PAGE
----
THE anonymous tip came in over a special hotline: Someone was smoking marijuana on the balcony of Rachel Baker's government-subsidized apartment.
On a recent morning, Lee D'Errico, a Los Angeles County Housing Authority investigator, bounded up the stairs of the sprawling two-story complex in Lancaster, half a dozen armed sheriff's deputies on his heels.
D'Errico rapped on the door of Baker, a 28-year-old single mother of three. She took one look at the group on her stairs, ordered her children into a bedroom and moved aside.
Then the officers, who had no warrant, searched the home. Within minutes, they discovered a half-smoked marijuana cigarette under a couch cushion -- enough, D'Errico told Baker, to terminate her subsidy under the federal Section 8 program.
"What?" Baker said, sobbing. "I didn't know it was there. Otherwise, I wouldn't have let you in."
It was another fruitful investigation for the housing authority in the Antelope Valley, where officials have launched one of the most aggressive campaigns in the nation to stamp out unauthorized or illegal behavior in federally subsidized housing.
Baker's boyfriend, who said he was there to watch the children while she went to work, admitted that the marijuana was his. But the Section 8 program has zero tolerance for drug use.
The crackdown, initiated by local political leaders with the support of county Supervisor Mike Antonovich in mid-2004, has been fueled by the anger and fear of homeowners in the Antelope Valley. Many associate rising crime, gang violence and declining property values with an influx of poor and mostly black Section 8 tenants from South Los Angeles.
"We work hard for what we've earned," said John Alvarez, who said his house was burglarized by teenagers on Section 8. "And we don't want that mentality in our neighborhood."
More than 350 families have lost their subsidies in the last two years, which is more than 10% of the rolls in the Antelope Valley. Some have been left homeless.
Section 8 recipients and their attorneys say that civil rights are being violated as housing authority investigators team with law enforcement to conduct unannounced searches without warrants. People who see deputies massed at their door are effectively coerced into letting them in, the lawyers argue. Adding to the show of force, sometimes, are masked officers with guns drawn, looking for felons in violation of their parole. The various agencies work together.
Critics say the campaign is unfair because it is selective: The Antelope Valley is home to only about 15% of Section 8 recipients managed by the housing authority, but 60% of the agency's subsidy terminations occur there, according to a Times analysis.
The crackdown has set off a sometimes dramatic social conflict, pitting neighbor against neighbor, tenant against homeowner, and, often, blacks against whites. Charges of lawlessness have been met with countercharges of racism and vigilantism.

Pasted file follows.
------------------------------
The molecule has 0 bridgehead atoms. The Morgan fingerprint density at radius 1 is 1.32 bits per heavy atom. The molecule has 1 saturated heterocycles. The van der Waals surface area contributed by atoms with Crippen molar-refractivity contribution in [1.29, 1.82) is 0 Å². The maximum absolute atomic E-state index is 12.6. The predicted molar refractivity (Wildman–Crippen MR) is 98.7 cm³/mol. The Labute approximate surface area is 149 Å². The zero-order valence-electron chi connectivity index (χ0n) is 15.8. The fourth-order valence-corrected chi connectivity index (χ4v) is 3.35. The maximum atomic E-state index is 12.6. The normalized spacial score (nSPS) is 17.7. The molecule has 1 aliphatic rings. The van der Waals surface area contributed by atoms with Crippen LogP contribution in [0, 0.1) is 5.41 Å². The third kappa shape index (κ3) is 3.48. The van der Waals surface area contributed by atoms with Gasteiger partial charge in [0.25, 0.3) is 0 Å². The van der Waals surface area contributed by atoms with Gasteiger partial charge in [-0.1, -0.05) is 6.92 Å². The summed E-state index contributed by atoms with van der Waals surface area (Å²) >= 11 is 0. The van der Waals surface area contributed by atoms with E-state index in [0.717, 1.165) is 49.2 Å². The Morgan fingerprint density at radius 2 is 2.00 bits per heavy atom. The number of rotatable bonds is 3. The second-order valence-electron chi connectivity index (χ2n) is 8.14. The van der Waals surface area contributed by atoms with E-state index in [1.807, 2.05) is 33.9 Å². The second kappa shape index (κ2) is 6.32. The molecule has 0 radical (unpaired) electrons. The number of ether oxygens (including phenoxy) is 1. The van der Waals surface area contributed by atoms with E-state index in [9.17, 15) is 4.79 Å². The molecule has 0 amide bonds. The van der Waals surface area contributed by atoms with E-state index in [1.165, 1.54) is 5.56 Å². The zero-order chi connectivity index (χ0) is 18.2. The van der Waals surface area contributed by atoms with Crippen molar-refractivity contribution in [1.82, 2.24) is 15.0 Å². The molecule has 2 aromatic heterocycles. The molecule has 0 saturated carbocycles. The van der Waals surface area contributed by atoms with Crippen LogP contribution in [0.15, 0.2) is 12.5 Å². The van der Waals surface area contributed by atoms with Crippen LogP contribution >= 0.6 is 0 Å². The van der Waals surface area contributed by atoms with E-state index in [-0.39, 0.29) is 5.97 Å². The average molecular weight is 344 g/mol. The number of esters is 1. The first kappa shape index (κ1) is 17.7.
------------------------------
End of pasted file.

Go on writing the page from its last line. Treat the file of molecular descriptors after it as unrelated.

Antonovich says race has nothing to do with it: It is aimed only at criminals and rule breakers and will make room for honest people who have waited years for a subsidy. His office, which has allocated $284,000 to match local government contributions, contends that officials are taking a judicious approach: Only half of the families investigated this year have actually lost their subsidies.
Other civic leaders acknowledge that innocent people might be harmed in the effort but see it as an unfortunate consequence of a crucial undertaking.
"Our community is dying," said R. Rex Parris, a local lawyer and civic leader who organized an anti-crime meeting this spring. "The reality is we're going to have to suffer a certain amount of injustice to fix this."
To Sylvia Franklin, a black single mother of three who says she lost her subsidy unfairly, the message is simple. "They don't want us here," she said.
Lots of housing, cheap
Compared with the Los Angeles Basin, housing in the Antelope Valley is plentiful and cheap. Walled-off new developments of stucco houses and spindly trees rise out of the desert scrub and stretch to the horizon.
The dusty desert towns are among the few places in Los Angeles County where people without great means can buy a new house. The trade-off for many is a brutal commute of 140 miles round trip to jobs in Los Angeles -- one measure of their desire for a piece of suburbia.
The housing deals also attracted other customers: Section 8 landlords.
In much of L.A. County, landlords complain that payments under Section 8 fall below market rates, but in Lancaster and Palmdale, they are a boon. The government allows landlords to charge up to $1,874 for a three-bedroom house. Some have two-car garages, vaulted ceilings, modern kitchens and swimming pools. Under Section 8, poor tenants pay about a third of their income in rent; the federal government pays the rest directly to the landlord.